5 Cables Armoured cables with two rubber-insulated conductors in a flexible metal sheath were used as early as 1906, and were considered at the time a better method than open knob-and-tube wiring, although much more expensive. Armoured cables with two rubber-insulated conductors in a flexible metal sheath were used as early as 1906, and were considered at the time a better method than open knob-and-tube wiring, although much more expensive. The first polymer-insulated cables for building wiring were introduced in These were two or more solid copper electrical wires with rubber insulation, plus woven cotton cloth over each conductor for protection of the insulation, with an overall woven jacket, usually impregnated with tar as a protection from moisture. Waxed paper was used as a filler and separator. The first polymer-insulated cables for building wiring were introduced in These were two or more solid copper electrical wires with rubber insulation, plus woven cotton cloth over each conductor for protection of the insulation, with an overall woven jacket, usually impregnated with tar as a protection from moisture. Waxed paper was used as a filler and separator.cables Over time, rubber-insulated cables become brittle because of exposure to atmospheric oxygen, so they must be handled with care, and are usually replaced during renovations. When switches, outlets or light fixtures are replaced, the mere act of tightening connections may cause hardened insulation to flake off the conductors. Rubber insulation further inside the cable often is in better condition than the insulation exposed at connections, due to reduced exposure to oxygen. Over time, rubber-insulated cables become brittle because of exposure to atmospheric oxygen, so they must be handled with care, and are usually replaced during renovations. When switches, outlets or light fixtures are replaced, the mere act of tightening connections may cause hardened insulation to flake off the conductors. Rubber insulation further inside the cable often is in better condition than the insulation exposed at connections, due to reduced exposure to oxygen.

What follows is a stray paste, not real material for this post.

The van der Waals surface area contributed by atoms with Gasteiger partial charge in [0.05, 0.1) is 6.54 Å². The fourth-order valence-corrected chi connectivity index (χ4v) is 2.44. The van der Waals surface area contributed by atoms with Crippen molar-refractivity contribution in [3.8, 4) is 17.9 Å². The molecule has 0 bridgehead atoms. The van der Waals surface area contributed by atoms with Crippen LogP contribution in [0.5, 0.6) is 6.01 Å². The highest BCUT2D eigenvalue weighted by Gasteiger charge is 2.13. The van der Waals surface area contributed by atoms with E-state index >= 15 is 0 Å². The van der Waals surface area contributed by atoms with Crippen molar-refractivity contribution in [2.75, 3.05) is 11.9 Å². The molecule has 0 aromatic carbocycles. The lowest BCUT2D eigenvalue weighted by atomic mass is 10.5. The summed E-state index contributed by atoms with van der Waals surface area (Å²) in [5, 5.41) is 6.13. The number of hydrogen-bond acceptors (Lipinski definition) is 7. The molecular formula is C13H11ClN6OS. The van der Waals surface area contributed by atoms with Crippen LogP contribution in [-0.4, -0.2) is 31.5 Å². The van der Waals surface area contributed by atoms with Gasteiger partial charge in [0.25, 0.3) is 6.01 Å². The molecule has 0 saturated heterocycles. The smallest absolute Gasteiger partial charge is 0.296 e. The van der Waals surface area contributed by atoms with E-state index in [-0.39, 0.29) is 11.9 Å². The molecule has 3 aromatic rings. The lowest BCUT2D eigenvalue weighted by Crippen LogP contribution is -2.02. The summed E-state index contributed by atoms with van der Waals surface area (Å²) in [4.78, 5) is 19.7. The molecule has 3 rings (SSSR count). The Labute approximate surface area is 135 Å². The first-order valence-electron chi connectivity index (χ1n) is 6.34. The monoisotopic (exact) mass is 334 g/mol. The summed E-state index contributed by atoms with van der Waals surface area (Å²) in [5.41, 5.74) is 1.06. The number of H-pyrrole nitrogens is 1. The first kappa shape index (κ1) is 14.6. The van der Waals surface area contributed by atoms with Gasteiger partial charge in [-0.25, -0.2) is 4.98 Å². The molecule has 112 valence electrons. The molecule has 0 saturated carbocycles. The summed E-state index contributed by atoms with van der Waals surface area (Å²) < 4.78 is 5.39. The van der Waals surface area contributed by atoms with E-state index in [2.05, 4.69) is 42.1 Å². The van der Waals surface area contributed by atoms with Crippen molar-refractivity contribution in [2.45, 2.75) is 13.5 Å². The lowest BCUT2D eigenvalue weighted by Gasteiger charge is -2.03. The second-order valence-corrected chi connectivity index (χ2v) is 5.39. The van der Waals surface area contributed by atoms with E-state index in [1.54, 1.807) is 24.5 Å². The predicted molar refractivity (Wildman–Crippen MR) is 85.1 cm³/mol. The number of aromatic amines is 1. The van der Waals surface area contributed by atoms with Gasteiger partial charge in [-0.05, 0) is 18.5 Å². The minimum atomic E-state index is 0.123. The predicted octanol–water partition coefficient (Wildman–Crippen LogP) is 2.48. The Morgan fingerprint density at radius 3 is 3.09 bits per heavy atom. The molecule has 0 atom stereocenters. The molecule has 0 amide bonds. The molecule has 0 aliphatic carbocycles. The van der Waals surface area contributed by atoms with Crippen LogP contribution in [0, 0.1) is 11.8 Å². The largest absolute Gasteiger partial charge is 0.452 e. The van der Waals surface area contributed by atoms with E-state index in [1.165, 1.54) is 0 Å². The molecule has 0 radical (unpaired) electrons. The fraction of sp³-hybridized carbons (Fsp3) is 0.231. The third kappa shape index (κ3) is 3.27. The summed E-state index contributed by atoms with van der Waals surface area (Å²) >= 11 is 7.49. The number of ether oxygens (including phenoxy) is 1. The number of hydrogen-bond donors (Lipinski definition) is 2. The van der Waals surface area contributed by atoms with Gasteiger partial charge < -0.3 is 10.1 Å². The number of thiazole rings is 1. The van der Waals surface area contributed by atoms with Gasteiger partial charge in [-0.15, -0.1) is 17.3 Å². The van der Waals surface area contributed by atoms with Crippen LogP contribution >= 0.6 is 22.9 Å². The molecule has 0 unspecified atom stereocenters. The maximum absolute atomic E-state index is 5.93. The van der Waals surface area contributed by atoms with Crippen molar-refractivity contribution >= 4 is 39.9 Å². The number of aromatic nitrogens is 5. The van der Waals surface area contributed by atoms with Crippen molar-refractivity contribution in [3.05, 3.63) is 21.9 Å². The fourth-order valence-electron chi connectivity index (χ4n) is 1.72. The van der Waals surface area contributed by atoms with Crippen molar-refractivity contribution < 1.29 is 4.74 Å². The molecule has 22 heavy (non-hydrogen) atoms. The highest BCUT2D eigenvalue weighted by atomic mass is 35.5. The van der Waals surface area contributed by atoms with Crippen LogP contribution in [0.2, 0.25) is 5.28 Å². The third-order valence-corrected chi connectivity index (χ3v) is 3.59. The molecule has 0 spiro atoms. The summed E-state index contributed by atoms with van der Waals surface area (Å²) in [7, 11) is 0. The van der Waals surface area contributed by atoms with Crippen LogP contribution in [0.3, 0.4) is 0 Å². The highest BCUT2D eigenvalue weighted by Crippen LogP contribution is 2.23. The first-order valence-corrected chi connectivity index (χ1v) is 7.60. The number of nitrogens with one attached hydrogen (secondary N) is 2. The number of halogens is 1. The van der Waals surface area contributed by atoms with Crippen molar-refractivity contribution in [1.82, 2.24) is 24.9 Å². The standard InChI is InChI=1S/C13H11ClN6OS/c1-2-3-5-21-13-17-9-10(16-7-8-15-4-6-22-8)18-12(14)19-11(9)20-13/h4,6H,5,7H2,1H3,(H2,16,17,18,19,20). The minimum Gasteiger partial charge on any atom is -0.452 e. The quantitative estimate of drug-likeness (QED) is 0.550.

6 Aluminium conductors Aluminium wire was common in North American residential wiring from the late 1960s to mid 1970s due to the rising cost of copper. Because of its greater resistivity, aluminium wiring requires larger conductors than copper. For instance, instead of 14 AWG (American wire gauge) for most lighting circuits, aluminium wiring would be 12 AWG on a typical 15 ampere circuit, though local building codes may vary. Aluminium wire was common in North American residential wiring from the late 1960s to mid 1970s due to the rising cost of copper. Because of its greater resistivity, aluminium wiring requires larger conductors than copper. For instance, instead of 14 AWG (American wire gauge) for most lighting circuits, aluminium wiring would be 12 AWG on a typical 15 ampere circuit, though local building codes may vary. Aluminium conductors were originally indiscriminately used with wiring devices intended for copper conductors. This practice was found to cause defective connections unless het aluminium was one of a special alloy, or all devices breakers, switches, receptacles, splice connectors, wire nuts, etc. were specially designed for the purpose. These special designs address problems with junctions between dissimilar metals, oxidation on metal surfaces, and mechanical effects that occur as different metals expand at different rates with increases in temperature. Aluminium conductors were originally indiscriminately used with wiring devices intended for copper conductors. This practice was found to cause defective connections unless het aluminium was one of a special alloy, or all devices breakers, switches, receptacles, splice connectors, wire nuts, etc. were specially designed for the purpose. These special designs address problems with junctions between dissimilar metals, oxidation on metal surfaces, and mechanical effects that occur as different metals expand at different rates with increases in temperature.

7 The project is realized with the finance support of the European Commission within the "Longlife learning program". The presentation was made as a result of the Leonardo da Vinci project titled "Your future career prospects" The presentation was made as a result of the Leonardo da Vinci project titled "Your future career prospects" carried out in "Zespół Szkół Zawodowych" no 3 in Katowice between 2011 and in Katowice between 2011 and The publication reflects the standpoint of the authors only and neither the European Commission nor the National Agency bear responsibility for the essential contents included in the presentation and for the way of using the enclosed information.

8 Made by Łukasz Wiergowski and Mariusz Cyganek school year 2011/2012